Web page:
CHINA: Behind the protest figures



Hundreds of workers in Beijing and Shanxi province staged protests in August, seeking job security and payment of unpaid wages, while 10,000 miners in Jilin province blocked a major train line in July.

The Beijing workers alleged official corruption and unfair compensation when their firm was relocated to another province, while 400 Shanxi workers occupied a main road for 11 hours for wages which haven't been paid for as long as five years. Meanwhile, the Jilin miners, who were fighting for up to 30 months of overdue wages and pension, were greeted by 500 riot police.

These actions are only the latest of a tiny fraction of workers' actions, the details of which have leaked out of China, often with much delay.

Staffed by Lu Siqing, a former labour activist from China with extensive connections, the Hong Kong-based Information Centre for Human Rights and Democracy has in recent years been an important source of largely reliable workers' struggle news from China. It reported 60,000 workers' protests in China in 1998 and 100,000 in 1999.

But recently, the labour ministry revealed that, in fact, more than 120,000 "labour disputes" had taken place in 1999 while the Public Security Bureau, which lumped strikes and demonstrations together, said 200,000 such actions took place in 1998.

Notwithstanding variation in statistical categories, these figures undoubtedly reflect the enormous tension that's brewing in the country, as workers bear the brunt of Beijing's capitalist restoration push which has slashed their entitlements, left wages long unpaid or even deprived them of a job. Corruption by officials is also a common spark for militant actions.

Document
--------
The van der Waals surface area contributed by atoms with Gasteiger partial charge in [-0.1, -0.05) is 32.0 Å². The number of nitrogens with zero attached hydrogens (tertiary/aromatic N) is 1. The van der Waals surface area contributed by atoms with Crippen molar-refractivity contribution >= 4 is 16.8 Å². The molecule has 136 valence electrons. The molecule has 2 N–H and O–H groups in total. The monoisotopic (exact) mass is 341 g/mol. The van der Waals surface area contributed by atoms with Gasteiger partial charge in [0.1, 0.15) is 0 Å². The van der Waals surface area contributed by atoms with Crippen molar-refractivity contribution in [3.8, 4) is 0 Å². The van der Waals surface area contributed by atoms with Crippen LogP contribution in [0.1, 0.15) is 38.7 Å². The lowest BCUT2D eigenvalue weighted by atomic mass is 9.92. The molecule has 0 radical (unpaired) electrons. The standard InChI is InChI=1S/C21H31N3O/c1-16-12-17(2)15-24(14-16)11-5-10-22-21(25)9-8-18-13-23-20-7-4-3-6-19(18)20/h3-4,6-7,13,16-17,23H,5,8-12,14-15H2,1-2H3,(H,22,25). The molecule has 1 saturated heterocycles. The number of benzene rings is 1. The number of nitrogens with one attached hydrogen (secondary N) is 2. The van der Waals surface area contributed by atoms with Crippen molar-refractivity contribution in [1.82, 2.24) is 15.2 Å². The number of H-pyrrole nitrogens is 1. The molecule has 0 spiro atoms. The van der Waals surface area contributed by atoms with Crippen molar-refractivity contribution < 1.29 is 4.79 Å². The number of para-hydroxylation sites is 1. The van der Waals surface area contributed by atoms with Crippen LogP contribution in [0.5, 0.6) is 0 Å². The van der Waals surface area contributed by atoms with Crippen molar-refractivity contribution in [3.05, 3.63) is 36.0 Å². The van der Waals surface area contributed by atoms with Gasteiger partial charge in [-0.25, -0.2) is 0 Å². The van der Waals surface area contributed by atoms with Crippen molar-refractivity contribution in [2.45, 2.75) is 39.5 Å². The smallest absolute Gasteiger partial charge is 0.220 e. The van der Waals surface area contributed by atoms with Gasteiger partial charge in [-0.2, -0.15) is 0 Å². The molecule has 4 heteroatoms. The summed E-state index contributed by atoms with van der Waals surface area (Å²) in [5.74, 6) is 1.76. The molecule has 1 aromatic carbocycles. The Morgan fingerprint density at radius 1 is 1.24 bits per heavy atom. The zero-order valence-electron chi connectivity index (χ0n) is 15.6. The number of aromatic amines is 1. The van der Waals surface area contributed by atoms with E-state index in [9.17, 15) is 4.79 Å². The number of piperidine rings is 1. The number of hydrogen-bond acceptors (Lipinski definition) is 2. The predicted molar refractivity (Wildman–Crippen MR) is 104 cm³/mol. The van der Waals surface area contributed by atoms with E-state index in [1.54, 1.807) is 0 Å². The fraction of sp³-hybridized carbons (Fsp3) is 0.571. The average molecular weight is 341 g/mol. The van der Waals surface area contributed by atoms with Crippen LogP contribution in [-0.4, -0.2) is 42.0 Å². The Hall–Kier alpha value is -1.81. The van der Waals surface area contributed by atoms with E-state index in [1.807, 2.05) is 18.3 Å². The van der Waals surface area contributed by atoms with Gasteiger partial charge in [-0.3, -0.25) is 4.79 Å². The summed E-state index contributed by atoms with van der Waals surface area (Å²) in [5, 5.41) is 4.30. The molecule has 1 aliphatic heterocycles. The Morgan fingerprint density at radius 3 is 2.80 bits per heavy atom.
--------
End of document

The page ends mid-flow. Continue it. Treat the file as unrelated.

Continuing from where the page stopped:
According to a recent analysis by China Labour Bulletin (CLB), the Hong Kong-based magazine edited by exiled China activist Han Dongfang, while bigger actions did happen, such as that by miners who launched a 20,000-strong protest and took over a town in Liaoning province in 1999, most protest actions rarely involved more than 300 participants or lasted more than a few days.

Most actions are defensive in nature, CLB observed, most often prompted by the delay in the issuance of workers' starvation-level entitlements when their firms lapsed into difficulties, a common occurrence in recent years. When the firms failed to pay, workers directed their demands to the local government — which explained, said CLB, frequent demonstrations by retirees and laid-off workers at local labour bureaus.

Attempts to organise the workers did exist, said CLB, but no attempts to legally register a workers' organisation have been successful. Referring to three such known attempts (for a Free Labour Union of China in 1992, the League for the Protection of the Rights of the Working People and the Hired-hand Workers Federation, Shenzhen, in 1994), CLB said while these initiatives were significant politically, they involved only a tiny number of people, apparently unconnected, and have all landed their organisers in jail.

While CLB believes that this lack of linkages was due more to political repression than design, it adds to activists' political isolation and the difficulty in forging a united struggle.

More recently in Hunan province, Zhang Shanguang, a labour activist since 1989, had been at the forefront of organising laid-off workers and attempted to register a local workers' organisation. The attempt came shortly after Beijing's signing of the International Covenant on Economic, Social and Cultural Rights and the International Covenant on Civil and Political Rights.

The authorities responded by throwing him into jail. While no stranger to being jailed for his political activities, Zhang now faces 10 years' in prison for being "a threat to national security".

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